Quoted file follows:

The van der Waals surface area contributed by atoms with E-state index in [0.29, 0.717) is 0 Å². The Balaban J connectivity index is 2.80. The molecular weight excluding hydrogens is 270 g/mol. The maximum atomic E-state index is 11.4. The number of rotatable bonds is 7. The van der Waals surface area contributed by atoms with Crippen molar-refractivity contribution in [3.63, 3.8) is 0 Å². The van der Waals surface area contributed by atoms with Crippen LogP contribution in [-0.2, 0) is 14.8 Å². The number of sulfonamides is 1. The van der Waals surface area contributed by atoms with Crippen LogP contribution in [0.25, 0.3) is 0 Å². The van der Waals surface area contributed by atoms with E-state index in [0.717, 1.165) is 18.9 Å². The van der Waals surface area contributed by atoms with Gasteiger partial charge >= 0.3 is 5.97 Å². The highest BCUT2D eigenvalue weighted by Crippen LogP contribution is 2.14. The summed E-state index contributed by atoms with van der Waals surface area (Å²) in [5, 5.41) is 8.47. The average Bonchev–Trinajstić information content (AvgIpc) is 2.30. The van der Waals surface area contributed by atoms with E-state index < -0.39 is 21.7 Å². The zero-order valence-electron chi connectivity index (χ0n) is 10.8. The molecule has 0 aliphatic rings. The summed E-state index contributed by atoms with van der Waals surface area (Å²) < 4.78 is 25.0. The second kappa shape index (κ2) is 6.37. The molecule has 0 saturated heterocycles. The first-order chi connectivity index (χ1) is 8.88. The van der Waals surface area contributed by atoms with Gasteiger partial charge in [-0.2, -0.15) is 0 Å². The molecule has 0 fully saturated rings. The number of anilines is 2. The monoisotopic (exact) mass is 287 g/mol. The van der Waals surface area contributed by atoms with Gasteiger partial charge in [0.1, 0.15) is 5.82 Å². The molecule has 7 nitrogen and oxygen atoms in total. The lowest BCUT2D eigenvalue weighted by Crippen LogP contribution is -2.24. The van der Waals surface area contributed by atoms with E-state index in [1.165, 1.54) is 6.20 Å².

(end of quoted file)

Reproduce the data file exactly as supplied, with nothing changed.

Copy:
The van der Waals surface area contributed by atoms with E-state index in [0.29, 0.717) is 0 Å². The Balaban J connectivity index is 2.80. The molecular weight excluding hydrogens is 270 g/mol. The maximum atomic E-state index is 11.4. The number of rotatable bonds is 7. The van der Waals surface area contributed by atoms with Crippen molar-refractivity contribution in [3.63, 3.8) is 0 Å². The van der Waals surface area contributed by atoms with Crippen LogP contribution in [-0.2, 0) is 14.8 Å². The number of sulfonamides is 1. The van der Waals surface area contributed by atoms with Crippen LogP contribution in [0.25, 0.3) is 0 Å². The van der Waals surface area contributed by atoms with E-state index in [0.717, 1.165) is 18.9 Å². The van der Waals surface area contributed by atoms with Gasteiger partial charge >= 0.3 is 5.97 Å². The highest BCUT2D eigenvalue weighted by Crippen LogP contribution is 2.14. The summed E-state index contributed by atoms with van der Waals surface area (Å²) in [5, 5.41) is 8.47. The average Bonchev–Trinajstić information content (AvgIpc) is 2.30. The van der Waals surface area contributed by atoms with E-state index < -0.39 is 21.7 Å². The zero-order valence-electron chi connectivity index (χ0n) is 10.8. The molecule has 0 aliphatic rings. The summed E-state index contributed by atoms with van der Waals surface area (Å²) < 4.78 is 25.0. The second kappa shape index (κ2) is 6.37. The molecule has 0 saturated heterocycles. The first-order chi connectivity index (χ1) is 8.88. The van der Waals surface area contributed by atoms with Gasteiger partial charge in [-0.2, -0.15) is 0 Å². The molecule has 0 fully saturated rings. The number of anilines is 2. The monoisotopic (exact) mass is 287 g/mol. The van der Waals surface area contributed by atoms with Gasteiger partial charge in [0.1, 0.15) is 5.82 Å². The molecule has 7 nitrogen and oxygen atoms in total. The lowest BCUT2D eigenvalue weighted by Crippen LogP contribution is -2.24. The van der Waals surface area contributed by atoms with E-state index in [1.165, 1.54) is 6.20 Å².